Home Ad Exchange News The (NY) Times, It Is A-Changin’; Amazon Spends Money To Make Money

The (NY) Times, It Is A-Changin’; Amazon Spends Money To Make Money

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A Sign Of The Times

The New York Times beat expectations for Q4 2022 thanks to a strong subscription bundling push, according to its earnings report. But digital ad revenue was only up a smidge.

The Times added 240,000 net digital subscribers in Q4 and more than 1 million digital subscribers for 2022, its second best year for digital subscription growth other than 2020.

Almost one-third of those new subscribers signed up for a subscription bundle, which is roughly six times more than the previous year. Total bundle subscribers grew by 380,000 in Q4.

Revenue from digital-only subscriptions for the quarter was $269.2 million, a 31% year-over-year increase. Encouragingly, many of those revenue gains came from subscribers who graduated from low promotional rates to a regular pricing tier.

Less encouragingly, digital advertising revenue growth for Q4 was sluggish. The Times reported $119.2 million in digital ad revenue, just a 0.6% growth rate. Altogether, digital advertising amounted to around one-sixth of its $667.5 million total Q4 revenue.

NYT forecasts that its digital subscription revenue will increase by between 13% and 16% in Q1, alongside a low single-digit decrease in digital advertising.

Promo Power-Up

Amazon increased its promotion and ad spend by 22% year-over-year to more than $20 billion in 2022, and has now roughly doubled its ad budgets from 2020, according to Ad Age data. There was a rare drop-off in its ad spend in 2020 due to high ecommerce demand during quarantine, which allowed Amazon to ease up on paid media.

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Amazon is now on pace to retain its title as the world’s highest-spending advertiser in the Ad Age annual rankings, which will be published later in the year. (Ad Age gets an early look, for obvious reasons).

Despite the hugeness of Amazon’s promo budget, its spending is relatively efficient at just 4% of total sales, per the estimates.

For comparison’s sake, Walmart’s 2022 ad spend was just south of $4 billion, according to Ad Age, up from $3.3 billion the year before. That’s still quite a lot, but far less than what Amazon is shelling out.

Amazon is spending roughly five times as much on ads as Walmart while doing less in terms of gross merchandise volume. (Amazon is catching up, though.)

State Of The Disunion

President Biden reiterated his stance against data-driven advertising and, most notably, advertising targeted at children during his State of the Union address on Tuesday.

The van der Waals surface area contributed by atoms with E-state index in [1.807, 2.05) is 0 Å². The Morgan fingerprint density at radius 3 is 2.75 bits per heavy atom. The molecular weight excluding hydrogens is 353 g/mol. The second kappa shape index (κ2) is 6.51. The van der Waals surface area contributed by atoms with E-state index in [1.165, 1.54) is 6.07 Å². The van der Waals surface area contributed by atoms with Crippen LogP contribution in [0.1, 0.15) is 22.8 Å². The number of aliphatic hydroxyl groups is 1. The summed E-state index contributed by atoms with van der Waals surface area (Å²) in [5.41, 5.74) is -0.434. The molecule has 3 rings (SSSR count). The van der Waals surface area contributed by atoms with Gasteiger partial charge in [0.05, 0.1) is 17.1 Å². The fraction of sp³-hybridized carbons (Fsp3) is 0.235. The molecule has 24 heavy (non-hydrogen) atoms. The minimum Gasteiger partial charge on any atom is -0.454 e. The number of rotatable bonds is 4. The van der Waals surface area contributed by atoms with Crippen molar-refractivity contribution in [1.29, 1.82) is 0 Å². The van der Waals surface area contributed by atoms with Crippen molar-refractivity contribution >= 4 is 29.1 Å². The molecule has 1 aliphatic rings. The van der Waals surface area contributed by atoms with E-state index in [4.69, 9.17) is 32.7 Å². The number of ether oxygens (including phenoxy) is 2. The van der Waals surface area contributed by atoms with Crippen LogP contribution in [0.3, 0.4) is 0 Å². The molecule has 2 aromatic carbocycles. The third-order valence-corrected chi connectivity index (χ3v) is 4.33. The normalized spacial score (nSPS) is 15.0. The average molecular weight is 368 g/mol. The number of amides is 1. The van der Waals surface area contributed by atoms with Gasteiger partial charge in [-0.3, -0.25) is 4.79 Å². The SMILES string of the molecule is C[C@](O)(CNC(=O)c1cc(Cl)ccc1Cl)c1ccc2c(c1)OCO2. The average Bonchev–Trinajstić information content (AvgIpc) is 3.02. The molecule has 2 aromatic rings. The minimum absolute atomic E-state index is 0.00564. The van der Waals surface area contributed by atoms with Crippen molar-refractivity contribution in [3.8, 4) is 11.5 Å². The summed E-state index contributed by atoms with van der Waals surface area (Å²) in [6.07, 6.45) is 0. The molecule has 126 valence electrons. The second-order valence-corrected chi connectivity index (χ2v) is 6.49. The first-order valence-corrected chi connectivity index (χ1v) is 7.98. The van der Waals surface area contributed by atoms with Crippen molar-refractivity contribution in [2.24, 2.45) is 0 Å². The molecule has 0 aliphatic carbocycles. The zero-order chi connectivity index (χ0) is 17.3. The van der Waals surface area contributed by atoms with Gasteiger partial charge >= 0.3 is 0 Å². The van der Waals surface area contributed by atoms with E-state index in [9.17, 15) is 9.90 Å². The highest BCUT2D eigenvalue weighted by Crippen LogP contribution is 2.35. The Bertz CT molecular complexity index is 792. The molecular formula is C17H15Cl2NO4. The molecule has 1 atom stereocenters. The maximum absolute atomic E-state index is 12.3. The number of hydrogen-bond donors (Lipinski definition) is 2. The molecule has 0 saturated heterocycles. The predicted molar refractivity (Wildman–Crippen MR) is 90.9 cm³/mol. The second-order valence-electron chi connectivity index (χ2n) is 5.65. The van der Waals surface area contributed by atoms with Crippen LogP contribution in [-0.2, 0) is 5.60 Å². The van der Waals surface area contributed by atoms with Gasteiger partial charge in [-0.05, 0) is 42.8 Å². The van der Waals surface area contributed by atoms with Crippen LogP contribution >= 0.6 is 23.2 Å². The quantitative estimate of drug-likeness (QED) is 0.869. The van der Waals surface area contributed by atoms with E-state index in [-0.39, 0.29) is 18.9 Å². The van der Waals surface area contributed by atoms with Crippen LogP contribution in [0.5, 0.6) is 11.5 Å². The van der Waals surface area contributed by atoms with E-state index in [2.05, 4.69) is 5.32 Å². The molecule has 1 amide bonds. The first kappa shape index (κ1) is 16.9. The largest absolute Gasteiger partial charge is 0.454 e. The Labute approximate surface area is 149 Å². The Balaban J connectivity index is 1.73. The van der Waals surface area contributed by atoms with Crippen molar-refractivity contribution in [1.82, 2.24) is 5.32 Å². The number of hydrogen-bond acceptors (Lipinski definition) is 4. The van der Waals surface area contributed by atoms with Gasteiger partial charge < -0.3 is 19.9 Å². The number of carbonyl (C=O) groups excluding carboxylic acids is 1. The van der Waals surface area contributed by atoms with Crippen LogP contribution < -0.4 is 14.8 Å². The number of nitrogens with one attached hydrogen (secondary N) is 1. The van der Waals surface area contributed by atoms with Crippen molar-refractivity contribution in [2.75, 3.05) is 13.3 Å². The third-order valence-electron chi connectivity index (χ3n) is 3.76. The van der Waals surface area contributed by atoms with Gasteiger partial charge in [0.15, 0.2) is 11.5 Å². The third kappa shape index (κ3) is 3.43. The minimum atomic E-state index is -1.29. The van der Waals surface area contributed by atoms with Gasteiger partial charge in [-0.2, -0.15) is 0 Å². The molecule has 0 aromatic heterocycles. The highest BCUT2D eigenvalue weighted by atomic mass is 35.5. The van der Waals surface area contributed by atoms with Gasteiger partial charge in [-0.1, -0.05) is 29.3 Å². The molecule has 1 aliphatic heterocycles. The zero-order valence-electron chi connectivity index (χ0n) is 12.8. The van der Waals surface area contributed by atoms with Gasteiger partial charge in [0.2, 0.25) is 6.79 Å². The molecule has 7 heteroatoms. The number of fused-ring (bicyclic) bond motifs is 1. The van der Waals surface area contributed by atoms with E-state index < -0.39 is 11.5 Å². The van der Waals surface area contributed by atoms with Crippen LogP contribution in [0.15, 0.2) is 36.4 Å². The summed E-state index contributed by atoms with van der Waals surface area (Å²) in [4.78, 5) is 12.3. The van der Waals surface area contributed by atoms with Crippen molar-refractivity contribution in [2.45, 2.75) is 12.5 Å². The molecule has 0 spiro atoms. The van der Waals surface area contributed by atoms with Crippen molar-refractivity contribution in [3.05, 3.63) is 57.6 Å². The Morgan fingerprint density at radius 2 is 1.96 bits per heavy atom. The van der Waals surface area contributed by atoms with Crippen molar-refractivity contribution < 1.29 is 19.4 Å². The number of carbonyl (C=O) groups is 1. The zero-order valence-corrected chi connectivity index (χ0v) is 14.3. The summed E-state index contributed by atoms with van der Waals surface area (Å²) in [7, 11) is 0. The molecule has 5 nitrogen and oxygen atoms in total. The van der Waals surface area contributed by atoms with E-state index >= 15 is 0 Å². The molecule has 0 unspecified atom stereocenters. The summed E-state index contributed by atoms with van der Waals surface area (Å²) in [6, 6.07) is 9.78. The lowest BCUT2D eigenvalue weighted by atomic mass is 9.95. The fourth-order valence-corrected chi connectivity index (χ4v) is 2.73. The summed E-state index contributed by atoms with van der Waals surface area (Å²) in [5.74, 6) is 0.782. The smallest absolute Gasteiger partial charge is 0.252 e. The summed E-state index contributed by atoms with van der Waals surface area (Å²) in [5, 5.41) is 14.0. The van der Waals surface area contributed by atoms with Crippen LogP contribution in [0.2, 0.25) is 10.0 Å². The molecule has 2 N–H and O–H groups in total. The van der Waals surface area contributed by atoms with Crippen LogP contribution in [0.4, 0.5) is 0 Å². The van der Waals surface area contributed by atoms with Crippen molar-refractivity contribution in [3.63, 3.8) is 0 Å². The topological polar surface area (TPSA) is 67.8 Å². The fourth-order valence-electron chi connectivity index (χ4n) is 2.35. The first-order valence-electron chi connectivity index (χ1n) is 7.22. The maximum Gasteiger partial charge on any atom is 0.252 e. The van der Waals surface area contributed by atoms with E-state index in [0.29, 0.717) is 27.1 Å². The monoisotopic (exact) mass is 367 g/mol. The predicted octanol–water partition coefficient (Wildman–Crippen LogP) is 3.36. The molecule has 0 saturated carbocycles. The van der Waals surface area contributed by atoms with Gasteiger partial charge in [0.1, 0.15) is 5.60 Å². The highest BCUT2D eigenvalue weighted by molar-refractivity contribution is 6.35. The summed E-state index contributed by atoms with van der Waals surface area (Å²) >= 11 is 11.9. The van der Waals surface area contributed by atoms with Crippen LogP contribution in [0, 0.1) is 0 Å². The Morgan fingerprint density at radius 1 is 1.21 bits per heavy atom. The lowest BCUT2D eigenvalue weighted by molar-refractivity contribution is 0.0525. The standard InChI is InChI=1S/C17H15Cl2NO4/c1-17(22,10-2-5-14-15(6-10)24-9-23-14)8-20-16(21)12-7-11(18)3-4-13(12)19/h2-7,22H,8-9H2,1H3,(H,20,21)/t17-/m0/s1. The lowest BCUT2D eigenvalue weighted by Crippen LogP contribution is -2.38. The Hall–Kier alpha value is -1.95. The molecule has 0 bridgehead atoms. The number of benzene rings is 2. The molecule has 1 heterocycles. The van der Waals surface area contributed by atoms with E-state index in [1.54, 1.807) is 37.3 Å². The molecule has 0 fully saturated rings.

“It’s time to pass bipartisan legislation to stop Big Tech from collecting personal data on our kids and teenagers online,” Biden declared. “Ban targeted advertising on children, and impose stricter limits on the personal data that companies collect on all of us.”

The White House and congressional allies are pushing for legislation this year that would increase the age for child privacy protections from 13 years old to 16, Politico reports.

The ad industry is in favor of child privacy laws, but always gets wary when politicians and regulators make blanket statements about data-driven advertising.

“Blaming data and technology for complex problems and restricting or eliminating digital advertising could severely diminish the benefits of the internet for everyone,” said Lartease Tiffith, the IAB’s EVP for public policy, in response to Biden’s comments.

ANA CEO Bob Liodice also stressed that advertising has a positive role to play. “Through good-faith collaboration, we can codify important data protections for consumers while protecting valuable ad-supported content and services,” Liodice said.

But Wait, There’s More!

Brands on TikTok can now boost indie creator posts that promote their company and target audiences by location. [The Drum]

Permutive makes its publisher data available to the buy side for the first time through a partnership with Microsoft-owned Xandr. [Adweek]

Conductor acquires Searchmetrics in a big enterprise SEO merger. [Search Engine Land]

Discovery+ will remain a standalone streamer despite a corporate merger with HBO Max. [Variety]

Alphabet stock tumbled after the release of Google Bard, its chatbot AI, which apparently did not impress. [Bloomberg]

Microsoft’s double-edged threat to Google. [WSJ]

You’re Hired!

Stagwell names Helen Lafford as SVP and chief growth officer for the UK and Europe. [MediaPost]

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